Although Ed Bye is credited as having directed this episode he was actually unavailable due to illness. The show's producer, Paul Jackson, stepped in to cover the direction duties with a Christmas party hangover. Danny John-Jules, infamous for being late, thought it was a joke by crewmembers when he was told that Paul Jackson was directing, since Paul was known for his short temper and insistence on being punctual. He still turned up late, and as expected, enraged Jackson. According to Chris Barrie, Paul Jackson's presence alone caused the crew to suddenly double in size. Robert Llewellyn even commented on a soundman walking precariously along the gantry above the set, "risking life and limb," and various other crewmembers removing nails with their teeth and Naylor remarked that some carpenters were hammering in other nails with their heads, humorous references to the fear that Jackson struck into the hearts of the crew.
The new super intelligent Holly was visioned as having a bald head and small spectacles. This was changed to just having her hair smoothed back. To film the new look Holly Hattie Hayridge was filmed in front of bluescreen wearing a blue polo-neck. This allowed her disembodied head to be superimposed to the episode footage.
David Ross, the actor who originally played Kryten, returned to the show as the voice of Talkie Toaster. He found it a much simpler task than when he had previously endured the Kryten make-up. To play the Toaster required no rehearsals; he simply stood in front of a microphone and read the lines.
The episode references the seminal science fiction novel Flowers for Algernon by Daniel Keyes, as both include an experimental techniques which increases the intelligence of the patient by reducing their life span. Direct references include the IQ score of 68, which both Holly and the protagonist of Flowers for Algernon, Charlie, share.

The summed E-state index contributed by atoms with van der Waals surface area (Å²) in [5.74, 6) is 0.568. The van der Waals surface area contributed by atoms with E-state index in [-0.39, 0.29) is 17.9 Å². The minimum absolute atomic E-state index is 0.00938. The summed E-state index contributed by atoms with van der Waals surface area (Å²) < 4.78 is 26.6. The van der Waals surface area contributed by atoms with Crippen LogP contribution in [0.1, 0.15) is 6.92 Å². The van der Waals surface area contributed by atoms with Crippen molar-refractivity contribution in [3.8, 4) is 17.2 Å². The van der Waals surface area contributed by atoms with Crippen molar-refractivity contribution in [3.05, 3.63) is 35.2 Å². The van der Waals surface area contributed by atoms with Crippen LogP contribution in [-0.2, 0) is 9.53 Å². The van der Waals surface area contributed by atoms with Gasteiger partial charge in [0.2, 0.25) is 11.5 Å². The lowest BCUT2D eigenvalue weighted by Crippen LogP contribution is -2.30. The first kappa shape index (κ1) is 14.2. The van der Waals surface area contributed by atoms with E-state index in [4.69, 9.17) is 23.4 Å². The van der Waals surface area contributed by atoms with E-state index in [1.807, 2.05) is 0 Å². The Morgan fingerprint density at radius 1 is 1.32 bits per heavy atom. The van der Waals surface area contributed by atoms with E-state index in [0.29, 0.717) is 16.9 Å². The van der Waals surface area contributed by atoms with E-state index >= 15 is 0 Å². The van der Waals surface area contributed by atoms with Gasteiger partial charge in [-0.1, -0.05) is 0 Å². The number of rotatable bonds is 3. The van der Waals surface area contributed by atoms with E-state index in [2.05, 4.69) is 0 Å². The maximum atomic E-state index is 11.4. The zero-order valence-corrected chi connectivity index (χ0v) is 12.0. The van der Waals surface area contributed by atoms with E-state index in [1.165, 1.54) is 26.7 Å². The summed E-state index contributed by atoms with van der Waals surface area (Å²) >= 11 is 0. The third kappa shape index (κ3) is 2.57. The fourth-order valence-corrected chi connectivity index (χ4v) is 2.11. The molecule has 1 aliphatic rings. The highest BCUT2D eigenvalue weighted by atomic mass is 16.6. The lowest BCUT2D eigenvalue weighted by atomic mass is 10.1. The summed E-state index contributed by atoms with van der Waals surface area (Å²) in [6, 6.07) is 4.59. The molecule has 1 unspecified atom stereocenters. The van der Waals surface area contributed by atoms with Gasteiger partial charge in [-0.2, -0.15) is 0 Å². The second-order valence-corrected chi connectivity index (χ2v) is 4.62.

Rimmer says Lister is 'Steaming' because he has drunk too much alcohol preparing to play pool with planets and the White Hole. In the early 20th century South Wales, in the United Kingdom, banned the opening of public houses on a Sunday. However this did not apply to public houses across the Severn Estuary in England. Ferry boats would take people from South Wales to ports across the estuary, alcohol was drunk on the ferries and in England. These ferries were powered by steam engines, the restored 'Waverley' and "Balmoral' are examples. People returning from these trips were said to have been 'steaming' i.e drunk, hence the modern day usage.
"White Hole" was originally broadcast on the British television channel BBC2 on 7 March 1991 in the 9:00pm evening time slot, and is the only Series IV episode to go out as originally planned. The other Series IV episode broadcast dates were altered due to the Gulf War hostilities.
- Better Than Life – the second Red Dwarf novel which features the influence for the episode "White Hole".
- Novikov self-consistency principle
- "British Sitcom Guide – Red Dwarf – Series 4". sitcom.co.uk. Retrieved 28 January 2008.
- "TV.com – White Hole summary". tv.com. Retrieved 28 January 2008.
- "White Hole cast and crew". IMDb. Retrieved 28 January 2008.
- Howarth & Lyons (1993) p. 71.
- Howarth & Lyons (1993) p. 72.
- "Red Dwarf Series IV Writing". reddwarf.co.uk. Archived from the original on 6 October 2006. Retrieved 10 January 2008.
- "Red Dwarf Series IV Production". reddwarf.co.uk. Archived from the original on 21 April 2008. Retrieved 10 January 2008.
- Red Dwarf IV: White Hole, DVD Commentary. BBC DVD, 2004
- "Red Dwarf Series IV Costumes". reddwarf.co.uk. Archived from the original on 6 October 2006. Retrieved 10 January 2008.
- "Red Dwarf Series IV Effects". reddwarf.co.uk. Archived from the original on 6 October 2006. Retrieved 10 January 2008.
- Red Dwarf Magazine, issue 1, March 1992, Fleetway Editions Ltd, ISSN 0965-5603
- "BBC – BBC – Programme Catalogue – RED DWARF IV – White Hole". BBC. Retrieved 12 December 2007.
- Howarths, Chris; Steve Lyons (1993). "Section 1: The History". Red Dwarf Programme Guide. Virgin Books. ISBN 0-86369-682-1.
- Red Dwarf Smegazine, issue 10, December 1992, Fleetway Editions Ltd, ISSN 0965-5603